Top stories on just-style in the month of July included the US government's move to up the ante in its trade war with China, a look at Abercrombie & Fitch's new "learning labs," the ten worst countries in the world for worker rights, plans by Decathlon to significantly reduce its polyester impact, and why knowing who makes up your supply chain is a vital first step in tackling sustainability.

1. Abercrombie gets closer to consumers with "learning labs"
US apparel retailer Abercrombie & Fitch (A&F) has revealed the locations of its two college campus locations, which it aims to use as "learning labs", providing insight into operating small spaces with an omnichannel platform.

2. The world's 10 worst countries for workers
An annual survey of violations of human and trade union rights ranks key apparel-producing nations including Bangladesh, Cambodia, Colombia, Egypt, Guatemala, the Philippines and Turkey among the ten worst countries in the world for worker rights.

3. Textiles subject to new US tariffs on Chinese imports
A group representing US apparel and footwear brands and importers has hit out at the US government's move to up the ante in its trade war with China by slapping tariffs on an additional US$200bn worth of Chinese imports, including textiles and accessories.

4. Decathlon to significantly reduce its polyester impact
Global sporting goods retailer Decathlon has pledged to significantly reduce its polyester impact, with all textile products sold in France due to be made from 100% more sustainable polyester by the end of 2021.

5. Knowing your supply chain is the first step to sustainability
With most of the environmental impact of an apparel brand or retailer's business embedded in its supply chain, knowing and understanding exactly who's on the list is a vital first step to tackling sustainability.

6. President Trump, farmers and the anti-gravity tariff machine
On Tuesday the Trump administration sought to buy votes and silence farmers by offering them $12 billion to stop complaining about lost business due to tariffs. But while those in our industry who focus on global supply chains can easily empathise with the farmers...the difference is that the US government won't bail us out, writes Rick Helfenbein, president and CEO of the American Apparel & Footwear Association (AAFA).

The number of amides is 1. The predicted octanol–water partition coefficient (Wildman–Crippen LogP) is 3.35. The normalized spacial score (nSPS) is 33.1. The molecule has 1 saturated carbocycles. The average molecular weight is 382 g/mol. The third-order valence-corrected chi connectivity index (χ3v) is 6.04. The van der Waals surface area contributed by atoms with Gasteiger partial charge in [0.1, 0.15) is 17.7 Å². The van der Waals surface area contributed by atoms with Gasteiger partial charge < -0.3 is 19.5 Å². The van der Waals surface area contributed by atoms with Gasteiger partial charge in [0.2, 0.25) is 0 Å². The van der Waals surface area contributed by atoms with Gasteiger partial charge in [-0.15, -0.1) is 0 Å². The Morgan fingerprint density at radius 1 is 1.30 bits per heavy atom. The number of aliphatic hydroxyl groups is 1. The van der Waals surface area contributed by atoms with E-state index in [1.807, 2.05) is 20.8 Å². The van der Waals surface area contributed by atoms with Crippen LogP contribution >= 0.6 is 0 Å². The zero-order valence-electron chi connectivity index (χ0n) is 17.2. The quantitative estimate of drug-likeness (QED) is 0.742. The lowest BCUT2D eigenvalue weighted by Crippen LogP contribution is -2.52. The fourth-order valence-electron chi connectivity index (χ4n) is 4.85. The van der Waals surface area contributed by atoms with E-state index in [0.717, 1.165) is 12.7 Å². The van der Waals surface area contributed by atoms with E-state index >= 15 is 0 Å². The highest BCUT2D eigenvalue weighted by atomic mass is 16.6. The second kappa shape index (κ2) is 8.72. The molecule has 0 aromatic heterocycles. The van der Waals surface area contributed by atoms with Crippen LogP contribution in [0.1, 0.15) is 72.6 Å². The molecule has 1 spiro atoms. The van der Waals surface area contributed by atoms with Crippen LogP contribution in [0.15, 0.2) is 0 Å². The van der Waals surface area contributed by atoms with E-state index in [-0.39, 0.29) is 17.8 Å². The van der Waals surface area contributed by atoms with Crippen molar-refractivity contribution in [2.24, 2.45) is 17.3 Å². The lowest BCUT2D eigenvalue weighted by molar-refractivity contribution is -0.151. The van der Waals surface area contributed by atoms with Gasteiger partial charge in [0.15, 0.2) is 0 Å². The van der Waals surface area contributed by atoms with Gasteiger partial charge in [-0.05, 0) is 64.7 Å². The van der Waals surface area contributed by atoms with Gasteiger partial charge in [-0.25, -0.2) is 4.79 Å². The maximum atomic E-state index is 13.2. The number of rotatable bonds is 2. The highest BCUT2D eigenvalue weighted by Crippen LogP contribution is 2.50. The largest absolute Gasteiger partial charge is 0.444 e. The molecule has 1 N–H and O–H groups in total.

7. What should suppliers do when retailers go bust?
Difficult trading conditions on the high street, increased online competition, rising costs and low consumer confidence are pushing retail bankruptcies to record-highs. Yet while the store closures and redundancies are widely reported, the fallout is also reverberating further along the supply chain.

8. DBL embraces digital focus to turbocharge its business – Interview
The digital integration of Bangladesh's booming textiles and garment sector is gaining pace, with 'Industry 4.0' becoming a watchword for increased competitiveness. One company taking such technological development very seriously is Dhaka-based DBL Group, which has targeted digital efficiencies to turbocharge its business growth – as managing director MA Jabbar explains.

9. 12 of the world's most innovative fashion companies
Six apparel retailers have made it onto Fast Company's annual ranking of the world's Most Innovative Companies (MIC) for 2018, while another six clothing specialists are seen as pioneers in the 'Style' category.

10. Why apparel firms must plan for "responsible automation"
As digitisation, connectivity, robotics and artificial intelligence start to make inroads into apparel production, now is the time for the industry to move towards  "responsible automation" – where workers are trained and supported so they have the skills for the future.